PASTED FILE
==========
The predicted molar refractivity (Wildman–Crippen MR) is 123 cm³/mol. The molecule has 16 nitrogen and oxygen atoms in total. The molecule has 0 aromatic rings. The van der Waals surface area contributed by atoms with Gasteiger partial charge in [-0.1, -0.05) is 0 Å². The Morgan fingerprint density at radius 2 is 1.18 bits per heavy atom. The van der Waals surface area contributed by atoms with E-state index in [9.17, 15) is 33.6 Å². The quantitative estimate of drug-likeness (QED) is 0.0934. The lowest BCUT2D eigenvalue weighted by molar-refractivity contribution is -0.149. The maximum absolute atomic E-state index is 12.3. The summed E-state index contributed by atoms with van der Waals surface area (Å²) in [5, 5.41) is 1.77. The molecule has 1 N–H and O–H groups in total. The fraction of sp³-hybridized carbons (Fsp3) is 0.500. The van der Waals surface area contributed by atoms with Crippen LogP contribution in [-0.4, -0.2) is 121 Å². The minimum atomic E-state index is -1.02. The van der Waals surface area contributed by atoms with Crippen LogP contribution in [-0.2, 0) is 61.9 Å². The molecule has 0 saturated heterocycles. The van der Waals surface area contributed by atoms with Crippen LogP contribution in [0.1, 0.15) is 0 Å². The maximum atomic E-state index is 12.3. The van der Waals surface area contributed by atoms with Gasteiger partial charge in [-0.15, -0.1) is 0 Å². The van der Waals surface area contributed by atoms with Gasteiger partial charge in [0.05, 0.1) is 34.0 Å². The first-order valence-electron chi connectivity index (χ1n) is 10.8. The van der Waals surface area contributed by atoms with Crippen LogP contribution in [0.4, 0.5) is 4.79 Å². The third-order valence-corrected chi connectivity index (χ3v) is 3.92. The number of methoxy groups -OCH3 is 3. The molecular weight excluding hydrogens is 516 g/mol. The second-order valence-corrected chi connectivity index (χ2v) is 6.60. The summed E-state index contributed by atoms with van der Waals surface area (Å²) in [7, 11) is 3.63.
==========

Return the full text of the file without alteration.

The predicted molar refractivity (Wildman–Crippen MR) is 123 cm³/mol. The molecule has 16 nitrogen and oxygen atoms in total. The molecule has 0 aromatic rings. The van der Waals surface area contributed by atoms with Gasteiger partial charge in [-0.1, -0.05) is 0 Å². The Morgan fingerprint density at radius 2 is 1.18 bits per heavy atom. The van der Waals surface area contributed by atoms with E-state index in [9.17, 15) is 33.6 Å². The quantitative estimate of drug-likeness (QED) is 0.0934. The lowest BCUT2D eigenvalue weighted by molar-refractivity contribution is -0.149. The maximum absolute atomic E-state index is 12.3. The summed E-state index contributed by atoms with van der Waals surface area (Å²) in [5, 5.41) is 1.77. The molecule has 1 N–H and O–H groups in total. The fraction of sp³-hybridized carbons (Fsp3) is 0.500. The van der Waals surface area contributed by atoms with Crippen LogP contribution in [-0.4, -0.2) is 121 Å². The minimum atomic E-state index is -1.02. The van der Waals surface area contributed by atoms with Crippen LogP contribution in [-0.2, 0) is 61.9 Å². The molecule has 0 saturated heterocycles. The van der Waals surface area contributed by atoms with Crippen LogP contribution in [0.1, 0.15) is 0 Å². The maximum atomic E-state index is 12.3. The van der Waals surface area contributed by atoms with Gasteiger partial charge in [-0.15, -0.1) is 0 Å². The van der Waals surface area contributed by atoms with Gasteiger partial charge in [0.05, 0.1) is 34.0 Å². The first-order valence-electron chi connectivity index (χ1n) is 10.8. The van der Waals surface area contributed by atoms with Crippen LogP contribution in [0.4, 0.5) is 4.79 Å². The third-order valence-corrected chi connectivity index (χ3v) is 3.92. The number of methoxy groups -OCH3 is 3. The molecular weight excluding hydrogens is 516 g/mol. The second-order valence-corrected chi connectivity index (χ2v) is 6.60. The summed E-state index contributed by atoms with van der Waals surface area (Å²) in [7, 11) is 3.63.